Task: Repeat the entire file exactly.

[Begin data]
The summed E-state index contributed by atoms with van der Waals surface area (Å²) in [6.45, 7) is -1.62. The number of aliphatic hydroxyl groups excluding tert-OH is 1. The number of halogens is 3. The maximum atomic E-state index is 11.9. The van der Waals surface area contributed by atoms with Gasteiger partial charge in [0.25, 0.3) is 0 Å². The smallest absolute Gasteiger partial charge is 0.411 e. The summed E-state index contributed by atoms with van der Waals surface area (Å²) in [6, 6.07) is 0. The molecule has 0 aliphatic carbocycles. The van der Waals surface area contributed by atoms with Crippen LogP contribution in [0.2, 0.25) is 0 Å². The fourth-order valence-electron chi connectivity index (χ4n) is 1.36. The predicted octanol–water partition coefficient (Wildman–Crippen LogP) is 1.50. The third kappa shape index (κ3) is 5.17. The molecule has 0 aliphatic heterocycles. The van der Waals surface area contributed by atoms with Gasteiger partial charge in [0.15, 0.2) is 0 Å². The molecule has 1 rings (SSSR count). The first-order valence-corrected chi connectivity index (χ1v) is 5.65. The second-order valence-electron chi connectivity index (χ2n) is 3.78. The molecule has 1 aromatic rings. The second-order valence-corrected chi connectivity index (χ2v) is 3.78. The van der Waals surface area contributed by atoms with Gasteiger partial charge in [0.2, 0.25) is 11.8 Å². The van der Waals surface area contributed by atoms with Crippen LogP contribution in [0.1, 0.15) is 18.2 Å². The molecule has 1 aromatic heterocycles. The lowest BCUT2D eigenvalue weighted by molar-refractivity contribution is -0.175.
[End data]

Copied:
The summed E-state index contributed by atoms with van der Waals surface area (Å²) in [6.45, 7) is -1.62. The number of aliphatic hydroxyl groups excluding tert-OH is 1. The number of halogens is 3. The maximum atomic E-state index is 11.9. The van der Waals surface area contributed by atoms with Gasteiger partial charge in [0.25, 0.3) is 0 Å². The smallest absolute Gasteiger partial charge is 0.411 e. The summed E-state index contributed by atoms with van der Waals surface area (Å²) in [6, 6.07) is 0. The molecule has 0 aliphatic carbocycles. The van der Waals surface area contributed by atoms with Crippen LogP contribution in [0.2, 0.25) is 0 Å². The fourth-order valence-electron chi connectivity index (χ4n) is 1.36. The predicted octanol–water partition coefficient (Wildman–Crippen LogP) is 1.50. The third kappa shape index (κ3) is 5.17. The molecule has 0 aliphatic heterocycles. The van der Waals surface area contributed by atoms with Gasteiger partial charge in [0.15, 0.2) is 0 Å². The molecule has 1 rings (SSSR count). The first-order valence-corrected chi connectivity index (χ1v) is 5.65. The second-order valence-electron chi connectivity index (χ2n) is 3.78. The molecule has 1 aromatic rings. The second-order valence-corrected chi connectivity index (χ2v) is 3.78. The van der Waals surface area contributed by atoms with Gasteiger partial charge in [0.2, 0.25) is 11.8 Å². The van der Waals surface area contributed by atoms with Crippen LogP contribution in [0.1, 0.15) is 18.2 Å². The molecule has 1 aromatic heterocycles. The lowest BCUT2D eigenvalue weighted by molar-refractivity contribution is -0.175.